William Sitwell, a self-declared fusspot and connoisseur of drinks-party food, reports on the results of Country Life’s 2018 Canapé of the Year award with Plain English and Champagne Gosset.
It is the season to be festive. Christmas Day lurks just over the horizon and, along the path to the great day, amid the shopping and yuletide decorating, are the gatherings. Seasoned party- givers are staffing up, the booze has been ordered (the sensible ones opting for simplicity – there’s a time and a place for Champagne and it’s now) and then there’s the issue of the nibbles.
As a professional fusspot, I can tell you that I’ve seen some canapés in my time and it’s not always been pretty.
Without question, the most disgusting was inadvertently eaten at an open-air drinks party in Chelsea. As mushroom vol-au-vents were passed around to guests assembled in a courtyard, I witnessed a pigeon drop its load onto the lapel of a guest. Thinking a tray-laden waitress had brushed too closely past him he wiped the mess off his jacket with a finger and popped it into his mouth.
However, when they’re good, I can be seen shamelessly lurking by the kitchen entrance. I will cut a swathe through grannies and toddlers to get my fingers on a good sausage to go with my fizz.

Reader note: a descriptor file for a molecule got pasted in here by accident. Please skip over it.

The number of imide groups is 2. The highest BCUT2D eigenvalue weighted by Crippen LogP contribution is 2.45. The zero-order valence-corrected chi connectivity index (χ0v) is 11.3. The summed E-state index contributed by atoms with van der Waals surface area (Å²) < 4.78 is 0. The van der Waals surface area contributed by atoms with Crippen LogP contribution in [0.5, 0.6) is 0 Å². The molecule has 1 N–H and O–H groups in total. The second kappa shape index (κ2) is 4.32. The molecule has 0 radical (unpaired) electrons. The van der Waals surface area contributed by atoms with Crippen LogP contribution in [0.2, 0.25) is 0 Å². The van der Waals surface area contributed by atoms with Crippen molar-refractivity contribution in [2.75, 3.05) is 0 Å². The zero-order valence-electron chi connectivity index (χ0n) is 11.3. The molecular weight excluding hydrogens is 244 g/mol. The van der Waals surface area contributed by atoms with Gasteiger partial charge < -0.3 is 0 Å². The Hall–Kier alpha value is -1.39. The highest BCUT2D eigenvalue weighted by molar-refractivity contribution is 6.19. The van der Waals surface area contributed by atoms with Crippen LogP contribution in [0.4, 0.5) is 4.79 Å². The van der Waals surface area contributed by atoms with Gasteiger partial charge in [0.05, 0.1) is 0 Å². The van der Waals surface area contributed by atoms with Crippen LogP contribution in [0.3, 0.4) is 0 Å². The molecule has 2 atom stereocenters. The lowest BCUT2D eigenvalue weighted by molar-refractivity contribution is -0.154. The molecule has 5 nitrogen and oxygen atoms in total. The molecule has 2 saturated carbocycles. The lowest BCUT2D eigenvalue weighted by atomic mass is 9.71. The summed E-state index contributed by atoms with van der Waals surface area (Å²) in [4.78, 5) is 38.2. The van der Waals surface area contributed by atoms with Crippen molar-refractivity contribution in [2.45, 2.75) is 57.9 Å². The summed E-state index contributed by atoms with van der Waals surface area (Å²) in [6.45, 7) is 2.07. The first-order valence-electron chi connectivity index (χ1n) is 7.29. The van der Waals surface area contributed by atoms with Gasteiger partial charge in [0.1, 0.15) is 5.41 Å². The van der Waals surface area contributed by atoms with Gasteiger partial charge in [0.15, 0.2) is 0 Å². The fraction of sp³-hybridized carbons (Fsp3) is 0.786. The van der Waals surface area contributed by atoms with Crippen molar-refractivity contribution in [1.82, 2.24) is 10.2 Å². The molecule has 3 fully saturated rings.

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‘The assembled throng would rather help Great Aunt Edna find her teeth than watch me splutter my way through explaining the canapé one-bite rule.’
Similarly, I will find it hard to shed the gruesome memory of trying to elucidate my views on some vital topic while grappling with a mini fillet of beef on Yorkshire pudding.
As the chewy beef stuck in my teeth, horseradish dripping to the floor, I will have repulsed the assembled throng, who would now rather help Great Aunt Edna find her teeth on the tent floor than watch me splutter my way through explaining the canapé one-bite rule.
‘Canapés are there to fuel a party and ease conversation, not get in the way of it.’
Thus, I have put deep thought into the subject of the canapé. My face was among the most serious as we sat around a table at the Plain English London showroom recently and munched our way through the array of nibbles competing for the Country Life Canapé of the Year crown.
Now to some rules. It doesn’t matter how ingenious the idea, how seasonal the ingredients, how sustainable, tasty or on-trend the recipe. The canapé must serve the guest rather than the ambitions of the chef.
Canapés are not eaten in silence or solace. They are there to fuel a party and to ease conversation, not get in the way of it. They should either be eaten and swallowed in one, or bitten once and consumed – bowl food is not a canapé and should not be considered as such. Even the most dexterous percussionist can’t hold a glass of Champagne in one hand, a bowl in another and then a spoon. If you wish to serve risotto, do it on a small china spoon for that one-mouthful moment.
‘If even the baby coriander leaf flutters to the ground, you have failed.’